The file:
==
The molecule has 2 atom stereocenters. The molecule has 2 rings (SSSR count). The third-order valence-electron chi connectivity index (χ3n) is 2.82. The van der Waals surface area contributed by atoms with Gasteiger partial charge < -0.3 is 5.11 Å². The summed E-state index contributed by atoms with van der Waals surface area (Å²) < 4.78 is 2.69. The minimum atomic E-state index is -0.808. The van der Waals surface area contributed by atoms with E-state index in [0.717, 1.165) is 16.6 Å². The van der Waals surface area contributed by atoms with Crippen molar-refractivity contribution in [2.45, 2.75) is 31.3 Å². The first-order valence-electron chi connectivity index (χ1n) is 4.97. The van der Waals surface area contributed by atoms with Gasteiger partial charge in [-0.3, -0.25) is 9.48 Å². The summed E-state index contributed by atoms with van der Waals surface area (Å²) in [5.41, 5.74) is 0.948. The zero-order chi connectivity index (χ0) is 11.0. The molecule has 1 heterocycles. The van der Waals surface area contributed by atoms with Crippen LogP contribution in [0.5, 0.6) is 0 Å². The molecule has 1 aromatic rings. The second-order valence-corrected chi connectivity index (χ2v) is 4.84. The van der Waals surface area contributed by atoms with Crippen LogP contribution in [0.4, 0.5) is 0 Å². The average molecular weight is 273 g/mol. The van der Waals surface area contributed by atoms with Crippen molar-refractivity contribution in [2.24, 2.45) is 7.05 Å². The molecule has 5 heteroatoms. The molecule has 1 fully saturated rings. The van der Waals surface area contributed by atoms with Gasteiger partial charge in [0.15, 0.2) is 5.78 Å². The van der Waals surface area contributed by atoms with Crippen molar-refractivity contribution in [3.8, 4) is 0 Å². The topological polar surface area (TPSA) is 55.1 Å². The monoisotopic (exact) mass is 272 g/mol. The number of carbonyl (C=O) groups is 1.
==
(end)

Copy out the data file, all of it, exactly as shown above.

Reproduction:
The molecule has 2 atom stereocenters. The molecule has 2 rings (SSSR count). The third-order valence-electron chi connectivity index (χ3n) is 2.82. The van der Waals surface area contributed by atoms with Gasteiger partial charge < -0.3 is 5.11 Å². The summed E-state index contributed by atoms with van der Waals surface area (Å²) < 4.78 is 2.69. The minimum atomic E-state index is -0.808. The van der Waals surface area contributed by atoms with E-state index in [0.717, 1.165) is 16.6 Å². The van der Waals surface area contributed by atoms with Crippen molar-refractivity contribution in [2.45, 2.75) is 31.3 Å². The first-order valence-electron chi connectivity index (χ1n) is 4.97. The van der Waals surface area contributed by atoms with Gasteiger partial charge in [-0.3, -0.25) is 9.48 Å². The summed E-state index contributed by atoms with van der Waals surface area (Å²) in [5.41, 5.74) is 0.948. The zero-order chi connectivity index (χ0) is 11.0. The molecule has 1 heterocycles. The van der Waals surface area contributed by atoms with Crippen LogP contribution in [0.5, 0.6) is 0 Å². The molecule has 1 aromatic rings. The second-order valence-corrected chi connectivity index (χ2v) is 4.84. The van der Waals surface area contributed by atoms with Crippen LogP contribution in [0.4, 0.5) is 0 Å². The average molecular weight is 273 g/mol. The van der Waals surface area contributed by atoms with Crippen molar-refractivity contribution in [2.24, 2.45) is 7.05 Å². The molecule has 5 heteroatoms. The molecule has 1 fully saturated rings. The van der Waals surface area contributed by atoms with Gasteiger partial charge in [0.15, 0.2) is 5.78 Å². The van der Waals surface area contributed by atoms with Crippen molar-refractivity contribution in [3.8, 4) is 0 Å². The topological polar surface area (TPSA) is 55.1 Å². The monoisotopic (exact) mass is 272 g/mol. The number of carbonyl (C=O) groups is 1.